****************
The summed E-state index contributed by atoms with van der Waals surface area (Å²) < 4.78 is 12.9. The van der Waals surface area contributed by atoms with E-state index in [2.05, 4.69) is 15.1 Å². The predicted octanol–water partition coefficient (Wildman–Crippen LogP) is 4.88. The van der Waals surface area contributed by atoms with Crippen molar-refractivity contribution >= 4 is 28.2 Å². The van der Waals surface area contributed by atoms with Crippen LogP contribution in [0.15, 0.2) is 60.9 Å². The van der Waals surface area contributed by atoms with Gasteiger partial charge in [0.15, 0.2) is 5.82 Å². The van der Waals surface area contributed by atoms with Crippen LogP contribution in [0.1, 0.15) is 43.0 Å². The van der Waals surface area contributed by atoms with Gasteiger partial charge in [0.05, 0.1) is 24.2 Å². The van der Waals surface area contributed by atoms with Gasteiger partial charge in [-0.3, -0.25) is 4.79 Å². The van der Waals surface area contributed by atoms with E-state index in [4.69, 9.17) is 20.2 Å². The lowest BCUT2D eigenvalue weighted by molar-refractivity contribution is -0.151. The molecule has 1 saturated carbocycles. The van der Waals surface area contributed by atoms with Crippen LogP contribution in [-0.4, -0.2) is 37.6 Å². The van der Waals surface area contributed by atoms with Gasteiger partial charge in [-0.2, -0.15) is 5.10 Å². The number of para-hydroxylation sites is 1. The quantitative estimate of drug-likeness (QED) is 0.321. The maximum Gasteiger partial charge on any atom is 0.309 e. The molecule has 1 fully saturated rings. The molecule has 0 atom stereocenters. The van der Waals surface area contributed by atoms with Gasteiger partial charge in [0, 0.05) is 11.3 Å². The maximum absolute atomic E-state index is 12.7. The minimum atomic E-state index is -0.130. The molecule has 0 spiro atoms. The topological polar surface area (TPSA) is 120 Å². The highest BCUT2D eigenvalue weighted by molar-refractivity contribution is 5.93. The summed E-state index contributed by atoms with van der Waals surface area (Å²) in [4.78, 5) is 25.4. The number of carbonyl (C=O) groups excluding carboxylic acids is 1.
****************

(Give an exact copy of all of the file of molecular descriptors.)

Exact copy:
The summed E-state index contributed by atoms with van der Waals surface area (Å²) < 4.78 is 12.9. The van der Waals surface area contributed by atoms with E-state index in [2.05, 4.69) is 15.1 Å². The predicted octanol–water partition coefficient (Wildman–Crippen LogP) is 4.88. The van der Waals surface area contributed by atoms with Crippen molar-refractivity contribution >= 4 is 28.2 Å². The van der Waals surface area contributed by atoms with Crippen LogP contribution in [0.15, 0.2) is 60.9 Å². The van der Waals surface area contributed by atoms with Gasteiger partial charge in [0.15, 0.2) is 5.82 Å². The van der Waals surface area contributed by atoms with Crippen LogP contribution in [0.1, 0.15) is 43.0 Å². The van der Waals surface area contributed by atoms with Gasteiger partial charge in [0.05, 0.1) is 24.2 Å². The van der Waals surface area contributed by atoms with Gasteiger partial charge in [-0.3, -0.25) is 4.79 Å². The van der Waals surface area contributed by atoms with E-state index in [4.69, 9.17) is 20.2 Å². The lowest BCUT2D eigenvalue weighted by molar-refractivity contribution is -0.151. The molecule has 1 saturated carbocycles. The van der Waals surface area contributed by atoms with Crippen LogP contribution in [-0.4, -0.2) is 37.6 Å². The van der Waals surface area contributed by atoms with Gasteiger partial charge in [-0.2, -0.15) is 5.10 Å². The number of para-hydroxylation sites is 1. The quantitative estimate of drug-likeness (QED) is 0.321. The maximum Gasteiger partial charge on any atom is 0.309 e. The molecule has 1 fully saturated rings. The molecule has 0 atom stereocenters. The van der Waals surface area contributed by atoms with Gasteiger partial charge in [0, 0.05) is 11.3 Å². The maximum absolute atomic E-state index is 12.7. The minimum atomic E-state index is -0.130. The molecule has 0 spiro atoms. The topological polar surface area (TPSA) is 120 Å². The highest BCUT2D eigenvalue weighted by molar-refractivity contribution is 5.93. The summed E-state index contributed by atoms with van der Waals surface area (Å²) in [4.78, 5) is 25.4. The number of carbonyl (C=O) groups excluding carboxylic acids is 1.